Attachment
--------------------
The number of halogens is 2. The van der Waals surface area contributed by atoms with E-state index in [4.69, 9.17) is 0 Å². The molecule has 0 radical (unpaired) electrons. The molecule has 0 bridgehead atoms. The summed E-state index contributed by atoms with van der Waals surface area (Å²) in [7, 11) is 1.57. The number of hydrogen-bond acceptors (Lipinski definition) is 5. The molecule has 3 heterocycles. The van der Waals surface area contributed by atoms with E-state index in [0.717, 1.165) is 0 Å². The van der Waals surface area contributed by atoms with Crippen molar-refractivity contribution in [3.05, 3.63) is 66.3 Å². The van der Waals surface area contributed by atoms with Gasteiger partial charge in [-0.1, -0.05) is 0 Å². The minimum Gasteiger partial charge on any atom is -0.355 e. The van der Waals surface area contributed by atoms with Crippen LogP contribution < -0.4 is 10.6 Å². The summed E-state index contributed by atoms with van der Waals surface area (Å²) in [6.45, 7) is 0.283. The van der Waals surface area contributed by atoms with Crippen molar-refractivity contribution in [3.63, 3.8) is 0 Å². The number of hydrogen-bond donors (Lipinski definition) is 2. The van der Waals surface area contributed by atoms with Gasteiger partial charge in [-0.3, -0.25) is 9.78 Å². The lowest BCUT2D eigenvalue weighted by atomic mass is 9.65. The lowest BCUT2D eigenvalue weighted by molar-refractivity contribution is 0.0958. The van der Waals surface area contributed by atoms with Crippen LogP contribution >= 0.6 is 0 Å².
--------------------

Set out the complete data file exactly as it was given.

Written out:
The number of halogens is 2. The van der Waals surface area contributed by atoms with E-state index in [4.69, 9.17) is 0 Å². The molecule has 0 radical (unpaired) electrons. The molecule has 0 bridgehead atoms. The summed E-state index contributed by atoms with van der Waals surface area (Å²) in [7, 11) is 1.57. The number of hydrogen-bond acceptors (Lipinski definition) is 5. The molecule has 3 heterocycles. The van der Waals surface area contributed by atoms with E-state index in [0.717, 1.165) is 0 Å². The van der Waals surface area contributed by atoms with Crippen molar-refractivity contribution in [3.05, 3.63) is 66.3 Å². The van der Waals surface area contributed by atoms with Gasteiger partial charge in [-0.1, -0.05) is 0 Å². The minimum Gasteiger partial charge on any atom is -0.355 e. The van der Waals surface area contributed by atoms with Crippen LogP contribution < -0.4 is 10.6 Å². The summed E-state index contributed by atoms with van der Waals surface area (Å²) in [6.45, 7) is 0.283. The van der Waals surface area contributed by atoms with Crippen molar-refractivity contribution in [3.63, 3.8) is 0 Å². The number of hydrogen-bond donors (Lipinski definition) is 2. The van der Waals surface area contributed by atoms with Gasteiger partial charge in [-0.3, -0.25) is 9.78 Å². The lowest BCUT2D eigenvalue weighted by atomic mass is 9.65. The lowest BCUT2D eigenvalue weighted by molar-refractivity contribution is 0.0958. The van der Waals surface area contributed by atoms with Crippen LogP contribution >= 0.6 is 0 Å².